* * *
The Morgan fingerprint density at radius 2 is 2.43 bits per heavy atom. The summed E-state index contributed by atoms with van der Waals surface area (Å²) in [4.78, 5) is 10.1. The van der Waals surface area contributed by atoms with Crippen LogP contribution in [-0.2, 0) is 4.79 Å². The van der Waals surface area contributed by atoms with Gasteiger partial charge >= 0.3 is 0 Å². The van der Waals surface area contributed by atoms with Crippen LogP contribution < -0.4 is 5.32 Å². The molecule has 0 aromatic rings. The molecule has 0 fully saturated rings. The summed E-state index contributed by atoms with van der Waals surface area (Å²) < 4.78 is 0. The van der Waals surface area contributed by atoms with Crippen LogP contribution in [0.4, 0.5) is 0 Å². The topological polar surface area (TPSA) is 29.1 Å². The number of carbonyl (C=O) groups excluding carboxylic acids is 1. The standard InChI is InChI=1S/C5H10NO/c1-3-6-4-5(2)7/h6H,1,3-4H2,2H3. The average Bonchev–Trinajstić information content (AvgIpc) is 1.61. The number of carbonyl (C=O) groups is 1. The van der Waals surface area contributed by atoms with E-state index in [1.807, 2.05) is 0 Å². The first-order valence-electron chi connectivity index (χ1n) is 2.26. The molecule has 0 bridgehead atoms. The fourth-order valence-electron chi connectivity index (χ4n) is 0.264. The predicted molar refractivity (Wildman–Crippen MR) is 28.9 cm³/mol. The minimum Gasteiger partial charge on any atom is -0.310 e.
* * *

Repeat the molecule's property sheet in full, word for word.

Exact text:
The Morgan fingerprint density at radius 2 is 2.43 bits per heavy atom. The summed E-state index contributed by atoms with van der Waals surface area (Å²) in [4.78, 5) is 10.1. The van der Waals surface area contributed by atoms with Crippen LogP contribution in [-0.2, 0) is 4.79 Å². The van der Waals surface area contributed by atoms with Gasteiger partial charge >= 0.3 is 0 Å². The van der Waals surface area contributed by atoms with Crippen LogP contribution < -0.4 is 5.32 Å². The molecule has 0 aromatic rings. The molecule has 0 fully saturated rings. The summed E-state index contributed by atoms with van der Waals surface area (Å²) < 4.78 is 0. The van der Waals surface area contributed by atoms with Crippen LogP contribution in [0.4, 0.5) is 0 Å². The topological polar surface area (TPSA) is 29.1 Å². The number of carbonyl (C=O) groups excluding carboxylic acids is 1. The standard InChI is InChI=1S/C5H10NO/c1-3-6-4-5(2)7/h6H,1,3-4H2,2H3. The average Bonchev–Trinajstić information content (AvgIpc) is 1.61. The number of carbonyl (C=O) groups is 1. The van der Waals surface area contributed by atoms with E-state index in [1.807, 2.05) is 0 Å². The first-order valence-electron chi connectivity index (χ1n) is 2.26. The molecule has 0 bridgehead atoms. The fourth-order valence-electron chi connectivity index (χ4n) is 0.264. The predicted molar refractivity (Wildman–Crippen MR) is 28.9 cm³/mol. The minimum Gasteiger partial charge on any atom is -0.310 e.